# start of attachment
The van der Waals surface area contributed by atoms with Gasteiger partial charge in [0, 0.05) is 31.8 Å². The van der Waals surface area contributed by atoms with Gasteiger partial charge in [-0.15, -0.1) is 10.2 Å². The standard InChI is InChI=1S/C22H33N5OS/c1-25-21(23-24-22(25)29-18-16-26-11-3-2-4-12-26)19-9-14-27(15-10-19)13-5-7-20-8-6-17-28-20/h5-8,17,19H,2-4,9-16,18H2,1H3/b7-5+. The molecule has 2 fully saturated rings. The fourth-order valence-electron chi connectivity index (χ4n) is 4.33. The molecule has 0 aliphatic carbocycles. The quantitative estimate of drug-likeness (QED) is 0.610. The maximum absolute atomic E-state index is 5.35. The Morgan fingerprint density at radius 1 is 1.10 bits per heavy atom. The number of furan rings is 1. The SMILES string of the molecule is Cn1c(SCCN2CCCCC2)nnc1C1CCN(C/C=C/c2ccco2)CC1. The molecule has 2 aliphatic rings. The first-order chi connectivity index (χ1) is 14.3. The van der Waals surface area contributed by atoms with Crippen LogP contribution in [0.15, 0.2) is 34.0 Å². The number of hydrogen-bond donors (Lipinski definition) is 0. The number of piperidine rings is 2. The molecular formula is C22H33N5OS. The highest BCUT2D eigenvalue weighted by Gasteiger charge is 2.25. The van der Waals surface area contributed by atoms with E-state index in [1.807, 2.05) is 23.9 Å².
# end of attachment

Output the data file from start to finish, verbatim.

The van der Waals surface area contributed by atoms with Gasteiger partial charge in [0, 0.05) is 31.8 Å². The van der Waals surface area contributed by atoms with Gasteiger partial charge in [-0.15, -0.1) is 10.2 Å². The standard InChI is InChI=1S/C22H33N5OS/c1-25-21(23-24-22(25)29-18-16-26-11-3-2-4-12-26)19-9-14-27(15-10-19)13-5-7-20-8-6-17-28-20/h5-8,17,19H,2-4,9-16,18H2,1H3/b7-5+. The molecule has 2 fully saturated rings. The fourth-order valence-electron chi connectivity index (χ4n) is 4.33. The molecule has 0 aliphatic carbocycles. The quantitative estimate of drug-likeness (QED) is 0.610. The maximum absolute atomic E-state index is 5.35. The Morgan fingerprint density at radius 1 is 1.10 bits per heavy atom. The number of furan rings is 1. The SMILES string of the molecule is Cn1c(SCCN2CCCCC2)nnc1C1CCN(C/C=C/c2ccco2)CC1. The molecule has 2 aliphatic rings. The first-order chi connectivity index (χ1) is 14.3. The van der Waals surface area contributed by atoms with Crippen LogP contribution in [0.15, 0.2) is 34.0 Å². The number of hydrogen-bond donors (Lipinski definition) is 0. The number of piperidine rings is 2. The molecular formula is C22H33N5OS. The highest BCUT2D eigenvalue weighted by Gasteiger charge is 2.25. The van der Waals surface area contributed by atoms with E-state index in [1.807, 2.05) is 23.9 Å².